2nd May 2010
Mt Cootha Summit & Planetarium responsible travel assessment
A new trend amoung travellers in the 21st century is to choose holidays that are ecologically friendly and mutually beneficial for the travel destination. Academics refer to this as 'Responsible travel' where businesses and travellers take personal responsiblity for their actions.
Examples of responsible tourism at Mt Cootha and the Planetarium are the economic benefit to the community, the social and educational elements of the site and the impacts the continued operations have on the environment.
At the summit, there is an observation lookout. For visitors there are telescopes, toilets, restaurants and function rooms and souvenir shops. At the planetarium there are nightly shows, observatory access, venue hire and a gift shop.
A variety of tour companies visit throughout the day and night providing the tourism industry with a business opportunity and Brisbane locals a public area to enjoy and a sense of pride when they recommend the area to visitors. Those who are on tours are often rushed and do not stay long. No economic benefit to the Mt Cootha site is achieved from their visit to the lookout area as there is no admission fee and they do not stay long enough to use the restaurant facilities avaialable.
There is public transport infrastructure to the summit and gardens. A responsible tourist can support the local infrastructure and services and use public transport from Brisbane City however buses are infrequent and only runs during the day therefore many may choose to drive or a get a taxi to view the area in the evening at sunset and for the nightly planetarium shows which means more car park facilities are needed having a negative impact on the area.
Furthemore, locals are employed in the restaurant and gift shops. This makes for a more authentic social experience where local knowlege and experiences can be shared.
The existence of these facilities within Mt Cootha also ensures that it remains commercially viable in the future by creating employment and business opportunities so economic leakages from the area are minimal.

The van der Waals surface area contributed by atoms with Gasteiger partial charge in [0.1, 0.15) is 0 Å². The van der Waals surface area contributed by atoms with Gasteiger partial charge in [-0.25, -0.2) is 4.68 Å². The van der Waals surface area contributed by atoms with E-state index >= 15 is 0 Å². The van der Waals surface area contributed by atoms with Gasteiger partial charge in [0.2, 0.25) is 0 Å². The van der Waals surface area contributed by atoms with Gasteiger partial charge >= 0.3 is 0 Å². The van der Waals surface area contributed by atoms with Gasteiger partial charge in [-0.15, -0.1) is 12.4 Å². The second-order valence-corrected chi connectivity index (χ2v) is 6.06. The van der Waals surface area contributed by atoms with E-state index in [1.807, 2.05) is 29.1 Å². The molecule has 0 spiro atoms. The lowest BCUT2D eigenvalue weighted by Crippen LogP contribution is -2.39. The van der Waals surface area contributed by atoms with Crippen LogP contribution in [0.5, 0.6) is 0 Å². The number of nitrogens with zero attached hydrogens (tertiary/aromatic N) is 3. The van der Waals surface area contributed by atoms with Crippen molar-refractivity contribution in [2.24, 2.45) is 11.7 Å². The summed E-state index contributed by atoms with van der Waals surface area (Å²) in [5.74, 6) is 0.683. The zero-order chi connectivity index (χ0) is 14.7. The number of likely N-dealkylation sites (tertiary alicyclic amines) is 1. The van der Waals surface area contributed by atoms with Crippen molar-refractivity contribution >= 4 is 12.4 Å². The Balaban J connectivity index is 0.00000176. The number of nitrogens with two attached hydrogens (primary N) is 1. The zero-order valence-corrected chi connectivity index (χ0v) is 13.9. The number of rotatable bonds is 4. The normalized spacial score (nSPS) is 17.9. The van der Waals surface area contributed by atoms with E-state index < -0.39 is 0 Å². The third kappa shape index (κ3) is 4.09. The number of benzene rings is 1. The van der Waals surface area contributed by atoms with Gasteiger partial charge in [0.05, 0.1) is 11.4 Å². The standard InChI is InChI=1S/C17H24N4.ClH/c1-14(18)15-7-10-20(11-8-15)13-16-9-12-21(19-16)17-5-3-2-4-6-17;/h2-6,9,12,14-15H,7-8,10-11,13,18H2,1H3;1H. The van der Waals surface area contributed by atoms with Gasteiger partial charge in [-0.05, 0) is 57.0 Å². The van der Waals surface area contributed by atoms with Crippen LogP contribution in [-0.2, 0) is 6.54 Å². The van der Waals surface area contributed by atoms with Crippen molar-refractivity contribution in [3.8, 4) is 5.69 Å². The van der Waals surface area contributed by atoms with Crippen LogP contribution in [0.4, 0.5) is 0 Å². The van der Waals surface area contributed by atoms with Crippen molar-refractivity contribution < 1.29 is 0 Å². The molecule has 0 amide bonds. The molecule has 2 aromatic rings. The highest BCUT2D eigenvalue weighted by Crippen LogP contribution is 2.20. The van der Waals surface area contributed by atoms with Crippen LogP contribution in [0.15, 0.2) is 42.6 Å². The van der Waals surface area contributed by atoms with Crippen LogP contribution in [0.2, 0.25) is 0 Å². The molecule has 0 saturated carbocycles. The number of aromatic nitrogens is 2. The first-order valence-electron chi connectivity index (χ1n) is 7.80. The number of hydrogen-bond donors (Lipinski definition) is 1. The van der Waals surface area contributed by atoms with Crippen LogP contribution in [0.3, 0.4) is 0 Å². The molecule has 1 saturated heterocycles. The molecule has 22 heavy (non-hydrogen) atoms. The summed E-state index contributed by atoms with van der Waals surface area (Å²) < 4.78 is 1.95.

Mt Cootha involves the community in the decision making process when events are held in the area. Events such as the ‘Cootha Classic’ ‘ Movember fun run’ and Brisbane Cootha bike challenge are held annually and some of the proceedings go towards local charities. The function room at the summit is also open to public or private events. The various community days held throughout the year ensure community interaction and involvement.
At the summit however I found that education is of little importance. There are two historical billboards with information and a historical timeline however it is not very significant and off to the side. Many visitors did not take notice of this area. The summit is largely treated as a photo opportunity and this is apparent when private tour guides arrive with their groups and head off for a coffee break. The groups were not provided with commentary on the area but were given free time to admire the view. The retainment of local aboriginal culture and heritage has been lost and this is something that would interest visitors in learning. Because of the lack of local knowledge and no local guide to share information at this site there is no understanding or appreciation of the area.
The Planetarium in contrast, is highly educational and entertaining due to nightly shows held in the dome and special school programs that are held during the day. Worksheets and q & a sessions can be arranged for school visits. The planetarium also has observatory rooms and telescopes for hire for locals interested in astronomy.
Mt Cootha is a natural area that has been built into the mountains as a public area for the local community and a tourist site to visit. Responsible tourism in the context of the environment means assessing the personal environmental impacts when developing and visiting tourist sites.
Establishing the lookout would have impacted the environment significantly building the lookout, carpark facilities and restaurant. Continued use of the area means ensuring waste management is carefully managed and visitors stay on walking tracks and use bins provided to reduce further environmental impacts. Environmental awareness is low. The only signs that reminds visitors to consider the environment is very small print so it is unlikely that many visitors will take notice. (in-pictures) The Brisbane City Council maintains the area and gardens beautifully however there are very few bins. The bins located at the summit- (in picture) are open to the elements and on a windy day items could fly around. No recycling bins sighted. The Brisbane City Council has done a good job in maintaining the appearance of the lookout and planetarium areas. This is important as many visitors are frequenting these areas and this will give Brisbane a good reputation. Lastly, there was no road signage regarding caution of wildlife in the area and poor signage regarding walking trails.